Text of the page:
For more information, please read the information letter.
The new wgms Glacier App has been launched! This new information system for mobile
devices is jointly launched with UNESCO in the forefront of the UN Climate
Conference in Paris and aims at bringing glacier fluctuation data to
decision makers at governmental and intergovernmental levels as well as
reaching out to the interested public. With the glacier change data, the
app provides information on the latest observers for all glaciers with
available information. In this way, we want to increase the visibility of
the hundreds of investigators sharing their data with the international
community. For more details see the media release.
You can download the wgms Glacier App for:
In consideration of the 20th birthday of the Arctic Council next year, the WWF Canada aims at creating Scorecards, to monitor to what degree recommendations of the Arctic Council have or have not been implemented by the Arctic Council member states and to also see whether or not other international fora have drawn upon the recommendations of the Arctic Council.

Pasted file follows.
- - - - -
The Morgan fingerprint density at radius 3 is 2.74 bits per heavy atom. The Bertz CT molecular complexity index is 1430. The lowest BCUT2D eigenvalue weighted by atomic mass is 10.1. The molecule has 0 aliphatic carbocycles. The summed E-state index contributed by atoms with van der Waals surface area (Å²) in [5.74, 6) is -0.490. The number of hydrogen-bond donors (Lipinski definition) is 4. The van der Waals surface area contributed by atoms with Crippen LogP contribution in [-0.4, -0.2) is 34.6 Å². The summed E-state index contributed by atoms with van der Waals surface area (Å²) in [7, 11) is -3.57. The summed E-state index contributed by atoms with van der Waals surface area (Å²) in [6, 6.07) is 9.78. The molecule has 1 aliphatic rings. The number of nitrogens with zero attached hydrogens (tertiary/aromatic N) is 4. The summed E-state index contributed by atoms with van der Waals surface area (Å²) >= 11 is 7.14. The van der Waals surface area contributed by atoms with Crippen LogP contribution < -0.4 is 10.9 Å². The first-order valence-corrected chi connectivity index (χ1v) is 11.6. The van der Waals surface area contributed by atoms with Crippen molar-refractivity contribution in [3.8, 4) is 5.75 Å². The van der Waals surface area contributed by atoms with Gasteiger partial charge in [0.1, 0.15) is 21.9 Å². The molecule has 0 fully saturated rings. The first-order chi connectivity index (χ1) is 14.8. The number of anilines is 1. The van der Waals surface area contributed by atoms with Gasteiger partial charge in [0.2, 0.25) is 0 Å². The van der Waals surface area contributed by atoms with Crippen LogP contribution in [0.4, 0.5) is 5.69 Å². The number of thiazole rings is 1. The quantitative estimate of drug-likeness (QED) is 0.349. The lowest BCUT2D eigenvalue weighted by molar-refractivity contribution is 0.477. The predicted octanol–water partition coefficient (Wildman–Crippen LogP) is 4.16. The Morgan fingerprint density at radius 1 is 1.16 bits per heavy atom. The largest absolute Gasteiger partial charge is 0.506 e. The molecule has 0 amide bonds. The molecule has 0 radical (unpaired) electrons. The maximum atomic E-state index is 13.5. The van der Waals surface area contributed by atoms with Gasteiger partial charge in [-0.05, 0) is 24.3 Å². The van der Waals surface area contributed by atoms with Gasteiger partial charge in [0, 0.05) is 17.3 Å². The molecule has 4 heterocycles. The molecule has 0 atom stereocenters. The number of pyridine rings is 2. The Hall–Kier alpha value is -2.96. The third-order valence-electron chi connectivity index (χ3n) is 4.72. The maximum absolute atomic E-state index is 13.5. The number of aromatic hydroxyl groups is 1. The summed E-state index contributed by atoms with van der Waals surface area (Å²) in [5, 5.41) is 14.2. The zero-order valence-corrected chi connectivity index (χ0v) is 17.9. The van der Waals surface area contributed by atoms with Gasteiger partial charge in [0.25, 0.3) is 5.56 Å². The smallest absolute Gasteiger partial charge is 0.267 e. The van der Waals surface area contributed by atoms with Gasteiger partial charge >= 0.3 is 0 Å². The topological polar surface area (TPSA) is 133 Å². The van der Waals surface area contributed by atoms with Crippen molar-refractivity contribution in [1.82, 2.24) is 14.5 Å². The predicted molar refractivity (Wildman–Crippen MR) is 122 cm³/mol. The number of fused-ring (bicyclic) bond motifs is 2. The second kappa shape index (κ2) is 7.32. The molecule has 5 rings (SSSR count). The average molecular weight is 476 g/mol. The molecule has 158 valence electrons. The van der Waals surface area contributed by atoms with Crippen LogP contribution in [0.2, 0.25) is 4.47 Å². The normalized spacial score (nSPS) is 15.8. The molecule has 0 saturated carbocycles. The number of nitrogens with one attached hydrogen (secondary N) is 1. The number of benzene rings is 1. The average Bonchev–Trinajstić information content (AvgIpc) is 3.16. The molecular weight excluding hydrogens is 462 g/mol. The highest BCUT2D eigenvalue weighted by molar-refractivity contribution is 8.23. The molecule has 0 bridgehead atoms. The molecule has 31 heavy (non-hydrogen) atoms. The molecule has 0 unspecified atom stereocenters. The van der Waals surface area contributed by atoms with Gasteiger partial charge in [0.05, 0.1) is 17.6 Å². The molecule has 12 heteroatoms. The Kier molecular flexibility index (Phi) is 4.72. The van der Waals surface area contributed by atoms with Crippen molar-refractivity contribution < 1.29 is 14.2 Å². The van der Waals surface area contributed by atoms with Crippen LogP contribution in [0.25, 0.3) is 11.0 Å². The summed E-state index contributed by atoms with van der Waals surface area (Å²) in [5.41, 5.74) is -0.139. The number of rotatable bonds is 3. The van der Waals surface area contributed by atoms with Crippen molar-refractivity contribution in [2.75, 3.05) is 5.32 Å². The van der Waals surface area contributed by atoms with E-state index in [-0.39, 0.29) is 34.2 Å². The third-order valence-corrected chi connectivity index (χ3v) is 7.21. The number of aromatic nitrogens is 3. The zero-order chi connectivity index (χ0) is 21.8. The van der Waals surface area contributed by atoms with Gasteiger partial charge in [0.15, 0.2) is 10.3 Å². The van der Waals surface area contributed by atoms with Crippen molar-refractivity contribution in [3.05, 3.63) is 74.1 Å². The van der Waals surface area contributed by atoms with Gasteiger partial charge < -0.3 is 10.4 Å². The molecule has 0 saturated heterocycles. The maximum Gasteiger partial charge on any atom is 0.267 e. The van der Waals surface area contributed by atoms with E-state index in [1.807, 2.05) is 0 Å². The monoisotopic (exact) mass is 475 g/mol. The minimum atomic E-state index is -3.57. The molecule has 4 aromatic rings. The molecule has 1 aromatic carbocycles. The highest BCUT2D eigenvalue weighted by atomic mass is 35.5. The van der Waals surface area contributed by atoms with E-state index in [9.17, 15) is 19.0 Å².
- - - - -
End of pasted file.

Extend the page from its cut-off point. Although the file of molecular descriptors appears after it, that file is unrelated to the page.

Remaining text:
U.S. Ice Drilling Program Ice Bits Newsletter: Fall 2015
Ice Drilling Program Office - Ice Drilling Design and Operations
The U.S. Ice Drilling Program Office announces that the Fall 2015 Ice Bits newsletter of U.S. Ice Drilling Program activities is now available at:
- Scientific Drilling in the Polar Regions AGU Town Hall Meeting
- Subglacial Access Drilling: IDPO Science Planning Workshop
- Applications Sought for IDPO's School of Ice 2016
- Field Support to Antarctic Projects
- 2015 Technical Advisory Board Meeting
For the first time since 1997, the 12th Northern Forum General Assembly was held in Yakutsk (November 4-6, 2015) .